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- Spray-grazing involves the combination of herbicides and grazing.
- Spray-grazing involves using a sub-lethal rate of a phenoxy herbicide applied to broadleaf plants at rosette stage, followed by intensive grazing.
- The combined action of herbicide and grazing kills or severely retards the weeds, preventing seed setting and allowing more desirable species to flourish.
- Spray-grazing can increase the composition and contribution of desirable grasses and sub-clovers, making the pasture more productive.
- Spray-grazing is most effective on annual broadleaf plants with short seed life, such as capeweed, erodium and dock at seedling stage.
- The most common herbicides to use when spray-grazing contain MCPA® Amine or 2,4-D Amine 625 as the active ingredient.
- The aim is to apply herbicide as early as possible in the growing season, as this reduces the herbicide rate required and the amount of weed biomass that must be removed by grazing.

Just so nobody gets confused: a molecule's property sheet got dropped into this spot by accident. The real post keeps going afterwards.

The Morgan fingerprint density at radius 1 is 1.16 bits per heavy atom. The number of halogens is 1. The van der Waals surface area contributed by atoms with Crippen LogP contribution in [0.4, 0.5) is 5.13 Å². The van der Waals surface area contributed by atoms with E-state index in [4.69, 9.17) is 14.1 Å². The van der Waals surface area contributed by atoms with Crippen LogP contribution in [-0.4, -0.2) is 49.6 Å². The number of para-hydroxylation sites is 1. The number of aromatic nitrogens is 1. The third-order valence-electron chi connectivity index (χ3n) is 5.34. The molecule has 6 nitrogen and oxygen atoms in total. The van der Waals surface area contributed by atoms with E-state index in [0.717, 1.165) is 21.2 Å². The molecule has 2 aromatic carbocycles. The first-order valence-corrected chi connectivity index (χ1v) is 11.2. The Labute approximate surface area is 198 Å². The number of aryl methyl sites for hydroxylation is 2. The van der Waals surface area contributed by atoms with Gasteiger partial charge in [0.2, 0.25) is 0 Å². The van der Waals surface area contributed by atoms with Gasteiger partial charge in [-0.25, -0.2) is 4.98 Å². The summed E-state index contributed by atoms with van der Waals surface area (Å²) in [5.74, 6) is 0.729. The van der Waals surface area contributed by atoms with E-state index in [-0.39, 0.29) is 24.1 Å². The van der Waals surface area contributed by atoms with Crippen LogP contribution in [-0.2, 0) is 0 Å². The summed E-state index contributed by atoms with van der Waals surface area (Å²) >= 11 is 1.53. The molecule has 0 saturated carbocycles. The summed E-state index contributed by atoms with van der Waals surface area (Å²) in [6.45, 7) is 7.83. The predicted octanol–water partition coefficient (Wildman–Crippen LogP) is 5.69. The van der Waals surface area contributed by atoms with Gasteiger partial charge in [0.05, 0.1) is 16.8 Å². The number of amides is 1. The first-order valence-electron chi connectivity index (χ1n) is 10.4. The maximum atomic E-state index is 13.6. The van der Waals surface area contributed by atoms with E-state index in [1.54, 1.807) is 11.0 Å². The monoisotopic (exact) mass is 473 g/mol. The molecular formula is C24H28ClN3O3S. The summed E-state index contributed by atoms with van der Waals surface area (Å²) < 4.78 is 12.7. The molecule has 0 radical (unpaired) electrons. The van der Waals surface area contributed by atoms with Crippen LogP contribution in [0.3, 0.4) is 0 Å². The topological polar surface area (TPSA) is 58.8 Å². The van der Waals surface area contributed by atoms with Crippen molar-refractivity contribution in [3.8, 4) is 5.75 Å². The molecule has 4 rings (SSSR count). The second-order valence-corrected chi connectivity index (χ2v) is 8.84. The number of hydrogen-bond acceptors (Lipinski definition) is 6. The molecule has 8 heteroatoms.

- Stock are likely to eat increased quantities of treated plants. This may cause nitrate or nitrite poisoning and/or liver damage. The more broadleaf weeds present, the higher the chances of poisoning, especially if the paddock has high soil nitrogen and has experienced frost conditions. To reduce these risks, avoid introducing hungry stock and consider feeding roughage to reduce intake of the weeds.
- The herbicide label provides all the critical comments and precautions for the safe and responsible use of this technique. Always read the label and only use as directed.
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